Over 50,000 people residing in slums in Mbale Municipality do not have access to pit-latrines. Mbale Municipality has a population of about 86,000 people, while the district has over 400,000 people.
Richard Wandoba, the officer in charge of health and hygiene in the National Slum Dwellers Federation of Uganda Mbale region (NSDF), told New Vision that a study carried out by the federation had indicated that only 25% of the residents have access to makeshift pit-latrines.
The report showed that the most affected areas are Mission Cell, Nkoma, Kiteso, Kampala road in Nkoma and Kichafu. Others are Mooni, Kikamba, Nabuyo, Shaba, Maluku, Nailoni, Doko, Half London, Muvule Cell, Nyanza, and BCU quarters.
Wandoba said the survey revealed that an average household in the slums consists of between five to 15 people, residing in dilapidated mud shelters. He explained that the families living in these areas do not have enough space, adding that women cook near stinking roofless pit-latrines, exposing them to the risk of contracting various diseases. Traders have set up food kiosks near the polluted streams.
He said the population in the slums is rising yet the only economic activity carried out is brewing malwa, adding that revellers use dark corners in the slums to dispose of waste, while others use plastic bags. Residents with makeshift toilets, Wandoba said, have polluted the water bodies by channelling waste from the toilets into them.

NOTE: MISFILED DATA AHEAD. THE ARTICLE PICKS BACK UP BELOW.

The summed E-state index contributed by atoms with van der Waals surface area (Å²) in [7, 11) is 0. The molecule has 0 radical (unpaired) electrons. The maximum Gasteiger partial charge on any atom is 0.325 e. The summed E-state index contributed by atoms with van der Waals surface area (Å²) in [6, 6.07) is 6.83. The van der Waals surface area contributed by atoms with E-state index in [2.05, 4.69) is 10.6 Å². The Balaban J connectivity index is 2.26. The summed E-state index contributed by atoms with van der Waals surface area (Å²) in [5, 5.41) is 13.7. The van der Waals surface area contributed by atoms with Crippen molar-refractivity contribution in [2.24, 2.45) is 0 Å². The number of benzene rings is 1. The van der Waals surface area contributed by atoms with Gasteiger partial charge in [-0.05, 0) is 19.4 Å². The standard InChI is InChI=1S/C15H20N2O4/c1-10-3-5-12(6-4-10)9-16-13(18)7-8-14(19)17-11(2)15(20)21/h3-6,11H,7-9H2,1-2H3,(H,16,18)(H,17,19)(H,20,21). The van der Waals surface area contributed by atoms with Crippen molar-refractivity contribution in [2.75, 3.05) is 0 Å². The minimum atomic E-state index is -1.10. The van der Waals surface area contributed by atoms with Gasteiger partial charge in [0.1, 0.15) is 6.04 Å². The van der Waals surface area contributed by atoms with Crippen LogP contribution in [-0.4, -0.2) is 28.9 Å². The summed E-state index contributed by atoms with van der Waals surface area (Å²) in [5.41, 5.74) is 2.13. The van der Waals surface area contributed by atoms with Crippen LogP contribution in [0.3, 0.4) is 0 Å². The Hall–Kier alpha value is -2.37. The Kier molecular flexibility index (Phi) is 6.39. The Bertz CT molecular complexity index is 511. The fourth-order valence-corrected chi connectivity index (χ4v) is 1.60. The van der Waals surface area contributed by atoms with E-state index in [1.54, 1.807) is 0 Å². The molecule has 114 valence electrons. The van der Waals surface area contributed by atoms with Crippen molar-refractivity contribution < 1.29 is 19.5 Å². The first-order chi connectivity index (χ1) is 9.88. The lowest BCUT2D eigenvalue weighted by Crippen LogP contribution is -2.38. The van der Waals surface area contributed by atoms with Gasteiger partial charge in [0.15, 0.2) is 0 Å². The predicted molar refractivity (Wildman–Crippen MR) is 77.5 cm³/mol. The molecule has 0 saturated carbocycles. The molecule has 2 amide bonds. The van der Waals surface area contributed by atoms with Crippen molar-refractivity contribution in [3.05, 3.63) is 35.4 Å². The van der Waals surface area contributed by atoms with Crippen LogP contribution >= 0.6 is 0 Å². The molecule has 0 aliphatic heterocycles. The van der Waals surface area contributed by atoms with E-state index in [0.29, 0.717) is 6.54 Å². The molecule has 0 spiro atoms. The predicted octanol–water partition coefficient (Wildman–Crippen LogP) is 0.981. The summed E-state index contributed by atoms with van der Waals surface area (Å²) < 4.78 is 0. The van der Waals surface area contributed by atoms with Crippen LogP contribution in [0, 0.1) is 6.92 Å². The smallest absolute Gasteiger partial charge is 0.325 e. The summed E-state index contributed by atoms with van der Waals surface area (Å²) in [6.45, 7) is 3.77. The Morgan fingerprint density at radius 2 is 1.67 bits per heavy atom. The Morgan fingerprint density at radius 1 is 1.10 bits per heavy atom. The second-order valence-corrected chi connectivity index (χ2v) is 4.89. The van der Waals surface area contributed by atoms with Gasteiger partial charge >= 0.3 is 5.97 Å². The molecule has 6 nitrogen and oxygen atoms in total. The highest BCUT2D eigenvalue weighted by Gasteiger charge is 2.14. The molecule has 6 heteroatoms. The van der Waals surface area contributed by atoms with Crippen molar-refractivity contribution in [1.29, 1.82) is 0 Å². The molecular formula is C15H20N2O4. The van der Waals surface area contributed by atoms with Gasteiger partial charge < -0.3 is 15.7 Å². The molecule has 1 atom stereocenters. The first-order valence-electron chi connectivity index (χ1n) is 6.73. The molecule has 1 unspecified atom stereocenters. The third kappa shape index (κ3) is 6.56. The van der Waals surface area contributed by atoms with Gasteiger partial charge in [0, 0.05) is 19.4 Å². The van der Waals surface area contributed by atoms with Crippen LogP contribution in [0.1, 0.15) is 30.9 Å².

He noted that the federation had initiated awareness campaigns through the health and hygiene committee to sensitise the residents on the dangers of poor waste management.
Wandoba said they had received sh40m through the Slum Dwellers International Association to construct pit-latrines in each division.
He said they were waiting for Mbale municipal council to approve the land where the pit-latrines will be constructed.
“We shall start building as soon as land is available. When works are completed, residents will have to pay sh100 that will be used to pay cleaners,” said Wandoba.
Source: Paul Watala, New Vision /allAfrica.com, 7 October 2010